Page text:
First point to be made is that not all ISP have the capability to influence bandspeed or capacity.

    The basic question, IMHO, is that should the provider of your bandwidth connection be enabled by legislation to influence your choice of services running over that connection through bandwidth constriction or premium charging? I say no. This issue will come further into the foreground should the BskyB acquisition go through.

  7. Matthew Sinclair

    Dominique Lazanski has posted a response to this blog here:
    //www.taxpayersalliance.com/campaign/2011/01/response-left-foot-net-neutrality-iplayer.html

    Best,
    Matt Sinclair

  8. Phillip Clarke

    I’m afraid if we’re talking about more honesty in the debate, this piece is not a valid contribution.

    The author quotes a fellow blogger who says that “abandoning net neutrality could in future lead to an internet where popular public broadcasters like the BBC would not be able to pay for a premium service from ISPs, therefore ensuring video streaming software like BBC iPlayer could end up running at a virtually unusable speed.”

    The author should really find out who the first customer of BT wholesale’s Content Connect product is. He would quickly find out that it is in fact the BBC, who are pushing the technology as part of the publicly funded YouView platform – formerly Project Canvas.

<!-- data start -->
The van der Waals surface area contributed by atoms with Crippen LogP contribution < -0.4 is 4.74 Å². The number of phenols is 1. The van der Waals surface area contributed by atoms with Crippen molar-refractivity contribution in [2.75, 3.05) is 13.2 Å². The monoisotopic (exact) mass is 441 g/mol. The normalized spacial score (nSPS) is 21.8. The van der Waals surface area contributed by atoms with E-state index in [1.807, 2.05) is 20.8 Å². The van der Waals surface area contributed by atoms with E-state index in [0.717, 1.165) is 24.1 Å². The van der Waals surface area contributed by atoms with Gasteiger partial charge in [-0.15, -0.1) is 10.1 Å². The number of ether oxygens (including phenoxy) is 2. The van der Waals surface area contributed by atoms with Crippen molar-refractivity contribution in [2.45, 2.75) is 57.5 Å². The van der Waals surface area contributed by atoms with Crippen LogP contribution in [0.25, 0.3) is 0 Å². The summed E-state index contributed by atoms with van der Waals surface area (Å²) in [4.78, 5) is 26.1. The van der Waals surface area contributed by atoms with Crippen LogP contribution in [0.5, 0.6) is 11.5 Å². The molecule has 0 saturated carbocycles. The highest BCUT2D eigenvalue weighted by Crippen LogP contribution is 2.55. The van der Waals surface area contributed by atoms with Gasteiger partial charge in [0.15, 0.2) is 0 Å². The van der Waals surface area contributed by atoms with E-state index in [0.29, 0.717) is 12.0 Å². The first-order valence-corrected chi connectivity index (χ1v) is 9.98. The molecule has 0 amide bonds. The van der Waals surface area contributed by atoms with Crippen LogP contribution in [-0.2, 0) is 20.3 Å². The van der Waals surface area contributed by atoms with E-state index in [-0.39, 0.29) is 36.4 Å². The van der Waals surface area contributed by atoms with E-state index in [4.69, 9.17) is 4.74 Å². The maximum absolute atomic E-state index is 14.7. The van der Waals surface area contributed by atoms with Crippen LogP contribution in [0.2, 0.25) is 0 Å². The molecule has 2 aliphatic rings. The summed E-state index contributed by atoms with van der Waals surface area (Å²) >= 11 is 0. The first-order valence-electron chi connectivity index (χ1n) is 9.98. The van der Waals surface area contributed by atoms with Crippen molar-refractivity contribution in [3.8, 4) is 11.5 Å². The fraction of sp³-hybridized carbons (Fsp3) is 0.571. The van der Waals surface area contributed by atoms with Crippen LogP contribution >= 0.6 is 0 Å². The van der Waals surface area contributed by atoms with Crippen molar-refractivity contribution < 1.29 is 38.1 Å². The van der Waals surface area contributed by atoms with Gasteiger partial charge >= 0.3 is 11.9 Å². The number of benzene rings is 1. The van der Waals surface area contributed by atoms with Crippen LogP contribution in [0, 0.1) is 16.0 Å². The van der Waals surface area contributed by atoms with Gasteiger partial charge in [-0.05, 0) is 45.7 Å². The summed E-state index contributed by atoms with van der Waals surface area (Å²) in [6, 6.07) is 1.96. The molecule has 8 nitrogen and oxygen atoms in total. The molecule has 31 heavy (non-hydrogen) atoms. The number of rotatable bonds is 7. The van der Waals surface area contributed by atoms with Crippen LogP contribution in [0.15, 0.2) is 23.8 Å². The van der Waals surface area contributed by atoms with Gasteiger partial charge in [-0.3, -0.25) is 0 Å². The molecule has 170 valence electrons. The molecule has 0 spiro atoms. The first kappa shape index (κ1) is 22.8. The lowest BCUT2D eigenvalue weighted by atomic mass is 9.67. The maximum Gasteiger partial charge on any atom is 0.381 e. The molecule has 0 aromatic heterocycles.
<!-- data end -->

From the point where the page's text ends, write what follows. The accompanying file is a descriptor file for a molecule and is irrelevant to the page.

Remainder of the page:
Ironically it is the BBC – not free marketeers at whom the author jabs fingers – who are creating a two tier internet through the development of YouView as it is the only way that the crumbling BT copper network is able to cope with the vast amount of data that YouView will generate on BT’s network.

    It is small scale providers such as local TV channels – whom the BBC and other PSBs claim will be able to gain access to the publicly funded YouView platform at low cost – who face having to either pay companies like BT to carry it’s traffic, or risk transmission of traffic of data on the open internet, which will be squeezed due to bandwidth taken up by Content Connect.

    The BBC and other PSBs are not the losers from this, it is anyone who dares to challenge their establishment position.

    Best,

    Phillip

  9. Mr. Sensible

    “Regulation … played a significant role in driving the financial crisis …”

    Here we go again…

    I fully agree with you Chris.

  10. Mili

    The "Tax Payers' Alliance" wades into the new neutrality debate. //bit.ly/fhyA4h